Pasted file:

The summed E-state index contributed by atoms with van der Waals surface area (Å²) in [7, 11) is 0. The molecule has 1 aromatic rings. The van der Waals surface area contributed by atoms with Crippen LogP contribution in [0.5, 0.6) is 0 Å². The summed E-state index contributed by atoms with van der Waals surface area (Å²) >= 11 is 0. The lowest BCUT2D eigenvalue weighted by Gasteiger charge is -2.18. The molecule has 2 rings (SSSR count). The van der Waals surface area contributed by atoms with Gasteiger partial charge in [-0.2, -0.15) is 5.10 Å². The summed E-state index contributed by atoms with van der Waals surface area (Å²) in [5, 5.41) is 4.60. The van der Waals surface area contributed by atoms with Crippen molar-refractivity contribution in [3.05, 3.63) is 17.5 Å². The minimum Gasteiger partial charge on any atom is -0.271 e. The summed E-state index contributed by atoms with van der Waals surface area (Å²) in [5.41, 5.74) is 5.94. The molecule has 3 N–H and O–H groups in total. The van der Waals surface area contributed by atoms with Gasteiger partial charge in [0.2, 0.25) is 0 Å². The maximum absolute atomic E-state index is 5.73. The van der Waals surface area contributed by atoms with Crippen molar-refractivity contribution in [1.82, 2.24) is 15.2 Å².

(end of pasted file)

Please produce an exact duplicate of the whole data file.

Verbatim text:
The summed E-state index contributed by atoms with van der Waals surface area (Å²) in [7, 11) is 0. The molecule has 1 aromatic rings. The van der Waals surface area contributed by atoms with Crippen LogP contribution in [0.5, 0.6) is 0 Å². The summed E-state index contributed by atoms with van der Waals surface area (Å²) >= 11 is 0. The lowest BCUT2D eigenvalue weighted by Gasteiger charge is -2.18. The molecule has 2 rings (SSSR count). The van der Waals surface area contributed by atoms with Gasteiger partial charge in [-0.2, -0.15) is 5.10 Å². The summed E-state index contributed by atoms with van der Waals surface area (Å²) in [5, 5.41) is 4.60. The van der Waals surface area contributed by atoms with Crippen molar-refractivity contribution in [3.05, 3.63) is 17.5 Å². The minimum Gasteiger partial charge on any atom is -0.271 e. The summed E-state index contributed by atoms with van der Waals surface area (Å²) in [5.41, 5.74) is 5.94. The molecule has 3 N–H and O–H groups in total. The van der Waals surface area contributed by atoms with Gasteiger partial charge in [0.2, 0.25) is 0 Å². The maximum absolute atomic E-state index is 5.73. The van der Waals surface area contributed by atoms with Crippen molar-refractivity contribution in [1.82, 2.24) is 15.2 Å².